Click here to view
Figure 2: Radiograph of chest shows bilateral pulmonary edema suggesting fluid overload

Click here to view
Figure 3: Patient developed subconjunctival hemorrhages (a) and ecchymotic patches, (b) on Day 2

Click here to view
Figure 4: Radiograph of chest shows bilateral fluffy opacities

Click here to view
Figure 5: Chest radiograph done was within normal limits

Click here to view



  Discussion Top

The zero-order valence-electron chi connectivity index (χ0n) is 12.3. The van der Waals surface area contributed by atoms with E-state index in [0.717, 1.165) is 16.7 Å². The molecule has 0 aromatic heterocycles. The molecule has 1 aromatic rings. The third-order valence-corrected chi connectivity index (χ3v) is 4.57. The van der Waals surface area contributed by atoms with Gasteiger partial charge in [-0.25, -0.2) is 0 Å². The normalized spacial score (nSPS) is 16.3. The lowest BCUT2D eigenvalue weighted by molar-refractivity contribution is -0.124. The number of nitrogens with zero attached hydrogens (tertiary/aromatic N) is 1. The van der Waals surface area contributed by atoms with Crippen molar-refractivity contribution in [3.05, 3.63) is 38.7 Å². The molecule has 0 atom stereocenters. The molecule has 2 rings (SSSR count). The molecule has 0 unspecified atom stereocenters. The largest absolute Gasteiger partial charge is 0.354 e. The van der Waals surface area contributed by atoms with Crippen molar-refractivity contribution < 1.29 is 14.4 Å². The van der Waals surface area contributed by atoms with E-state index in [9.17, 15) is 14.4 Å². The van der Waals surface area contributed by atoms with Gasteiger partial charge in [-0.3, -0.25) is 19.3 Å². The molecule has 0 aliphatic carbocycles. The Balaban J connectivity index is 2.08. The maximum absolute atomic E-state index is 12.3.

The clinical manifestations following viper bites depend upon the severity of envenomation. Vasculotoxic snake bite is generally caused by two Viperoid species: Russell's viper and Saw-scaled viper (Echis carinatus). [4],[6] Our patient presented with local and multiple systemic manifestations which were early as well as late. [4] The early manifestations include local pain, swelling, bleeding from bite site, local necrosis, and cellulitis. [3] The systemic bleeding manifestations include Disseminated Intravascular Coagulation which occurs primarily due to direct endothelial damage by venom and secondarily due to procoagulant activity and prolonged defibrination. [3] This can occur within minutes or after several hours to days. [4] In such patients, ARF can develop as early as within 24 hours and as late as after one week. ARF was primarily caused by occlusion of renal vessels by microthrombi, ischemia, and shock. [7],[8] Hemoglobinuria and myoglobinuria cause direct nephrotoxicity, leading to ARF. [7],[8] Late shock occurs due to hypovolumia caused by loss of plasma and blood in extravascular compartment and pulmonary intravascular clotting. [9] Echarin is a prothrombin activator from the venom of Echis carinatus which activates clotting at specific sites in the coagulation cascade. There occurs fibrinolysis and damage to the vascular endothelium, causing spontaneous bleeding due to the presence of activators of factors V, X, IX, and XIII, platelets, protein C, and hemorrhagins in the viper venom. There is also hypotension due to the direct effects of the viper venom on heart and by vasodilation which causes increase in vascular permeability (leading to hypovolemia). [4],[9]